Nanotechnology Project

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Environment, Health and Safety Research

Effect of a nanostructure's size and and shape on uptake, degradation, & clearance in primary macrophages

Project Information

Principal InvestigatorWarren Chan
InstitutionUniversity of Toronto
Project URLView
Relevance to ImplicationsHigh
Class of NanomaterialEngineered Nanomaterials
Impact SectorHuman Health
Broad Research Categories Hazard
NNI identifier

Funding Information

Anticipated Total Funding$86,883.00
Annual Funding$43,441.50
Funding SourceNSERC
Funding MechanismExtramural
Funding SectorGovernment
Start Year2005
Anticipated End Year2007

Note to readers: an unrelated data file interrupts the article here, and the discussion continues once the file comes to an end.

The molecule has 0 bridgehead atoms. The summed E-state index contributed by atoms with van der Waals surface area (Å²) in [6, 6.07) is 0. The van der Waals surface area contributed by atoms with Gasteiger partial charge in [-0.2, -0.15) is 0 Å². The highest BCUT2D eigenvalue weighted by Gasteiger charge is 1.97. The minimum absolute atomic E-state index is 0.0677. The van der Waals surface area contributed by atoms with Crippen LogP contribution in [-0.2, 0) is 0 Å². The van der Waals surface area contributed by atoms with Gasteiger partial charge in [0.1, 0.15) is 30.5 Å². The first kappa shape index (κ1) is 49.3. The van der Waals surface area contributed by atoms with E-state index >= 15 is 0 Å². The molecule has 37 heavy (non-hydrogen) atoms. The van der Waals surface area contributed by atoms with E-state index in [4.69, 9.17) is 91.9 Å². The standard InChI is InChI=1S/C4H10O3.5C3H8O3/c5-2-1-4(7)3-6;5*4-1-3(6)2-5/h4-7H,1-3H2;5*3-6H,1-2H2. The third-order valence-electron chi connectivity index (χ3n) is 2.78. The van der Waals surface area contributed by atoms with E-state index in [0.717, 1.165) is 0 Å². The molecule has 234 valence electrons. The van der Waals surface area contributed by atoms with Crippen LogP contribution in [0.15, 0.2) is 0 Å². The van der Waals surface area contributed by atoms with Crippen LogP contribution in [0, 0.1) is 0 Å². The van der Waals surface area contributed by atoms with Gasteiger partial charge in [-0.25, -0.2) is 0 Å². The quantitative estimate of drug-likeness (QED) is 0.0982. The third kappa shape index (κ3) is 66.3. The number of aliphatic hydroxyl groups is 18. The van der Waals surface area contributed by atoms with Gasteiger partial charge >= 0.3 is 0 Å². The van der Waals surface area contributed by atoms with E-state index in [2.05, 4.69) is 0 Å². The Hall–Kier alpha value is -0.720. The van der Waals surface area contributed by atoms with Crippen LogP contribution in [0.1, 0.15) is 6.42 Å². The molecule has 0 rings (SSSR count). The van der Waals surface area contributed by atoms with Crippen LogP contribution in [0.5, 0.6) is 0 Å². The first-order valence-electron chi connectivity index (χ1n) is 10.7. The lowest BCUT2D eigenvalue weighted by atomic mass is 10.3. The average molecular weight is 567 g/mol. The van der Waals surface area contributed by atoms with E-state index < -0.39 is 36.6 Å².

This research proposal is of major importance to the field of nanotechnology. Nanotechnology research will provide a large set of new materials that will be commonly used in basic and applied research. Currently, the environmental impact of nanotechnology has not been well characterized and because of this, potential harmful effects of nanotechnology could lead to the development of this exciting research field. We are focused on elucidating the biodistribution and toxicity of semiconductor quantum dots. Quantum dots are currently used in many engineering and biomedical applications such as a contrast agent for in vivo cancer imaging and cell labeling, component in light-emitting diodes, and emitters in in vitro diagnostic kits. Studies have shown nanostructures, such as quantum dots, are small enough to enter vital organs and alter biological function. Furthermore, the degradation of nanostructures in vivo could lead to toxicity to due heavy metal exposure (Cd and Ag). Recently, we have discovered that the inorganic nanostructures are mainly trapped in the liver after in vivo administration and are trapped in cells called macrophages. In this proposal, we will synthesize 5-different sizes and 3-different shapes of nanostructures and systematically evaluate their fate, metabolism, and clearance in macrophages.